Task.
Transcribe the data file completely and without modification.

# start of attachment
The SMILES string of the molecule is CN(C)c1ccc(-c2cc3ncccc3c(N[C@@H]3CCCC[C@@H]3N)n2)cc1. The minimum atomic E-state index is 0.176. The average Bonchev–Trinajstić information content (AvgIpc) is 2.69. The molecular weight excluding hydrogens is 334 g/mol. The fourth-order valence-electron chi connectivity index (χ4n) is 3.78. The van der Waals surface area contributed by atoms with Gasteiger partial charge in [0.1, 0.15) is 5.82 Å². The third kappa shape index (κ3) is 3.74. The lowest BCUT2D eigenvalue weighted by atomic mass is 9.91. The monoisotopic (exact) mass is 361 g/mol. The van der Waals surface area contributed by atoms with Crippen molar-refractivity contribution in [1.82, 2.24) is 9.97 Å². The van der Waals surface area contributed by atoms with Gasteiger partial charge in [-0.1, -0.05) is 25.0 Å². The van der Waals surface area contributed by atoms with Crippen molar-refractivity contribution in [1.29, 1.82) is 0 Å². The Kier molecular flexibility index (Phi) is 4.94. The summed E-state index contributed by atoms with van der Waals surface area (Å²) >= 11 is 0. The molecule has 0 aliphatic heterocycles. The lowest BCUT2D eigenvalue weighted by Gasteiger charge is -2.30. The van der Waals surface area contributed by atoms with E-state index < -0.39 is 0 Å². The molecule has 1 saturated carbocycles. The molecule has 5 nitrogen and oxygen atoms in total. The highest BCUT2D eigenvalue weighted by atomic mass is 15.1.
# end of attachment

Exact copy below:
The SMILES string of the molecule is CN(C)c1ccc(-c2cc3ncccc3c(N[C@@H]3CCCC[C@@H]3N)n2)cc1. The minimum atomic E-state index is 0.176. The average Bonchev–Trinajstić information content (AvgIpc) is 2.69. The molecular weight excluding hydrogens is 334 g/mol. The fourth-order valence-electron chi connectivity index (χ4n) is 3.78. The van der Waals surface area contributed by atoms with Gasteiger partial charge in [0.1, 0.15) is 5.82 Å². The third kappa shape index (κ3) is 3.74. The lowest BCUT2D eigenvalue weighted by atomic mass is 9.91. The monoisotopic (exact) mass is 361 g/mol. The van der Waals surface area contributed by atoms with Crippen molar-refractivity contribution in [1.82, 2.24) is 9.97 Å². The van der Waals surface area contributed by atoms with Gasteiger partial charge in [-0.1, -0.05) is 25.0 Å². The van der Waals surface area contributed by atoms with Crippen molar-refractivity contribution in [1.29, 1.82) is 0 Å². The Kier molecular flexibility index (Phi) is 4.94. The summed E-state index contributed by atoms with van der Waals surface area (Å²) >= 11 is 0. The molecule has 0 aliphatic heterocycles. The lowest BCUT2D eigenvalue weighted by Gasteiger charge is -2.30. The van der Waals surface area contributed by atoms with E-state index < -0.39 is 0 Å². The molecule has 1 saturated carbocycles. The molecule has 5 nitrogen and oxygen atoms in total. The highest BCUT2D eigenvalue weighted by atomic mass is 15.1.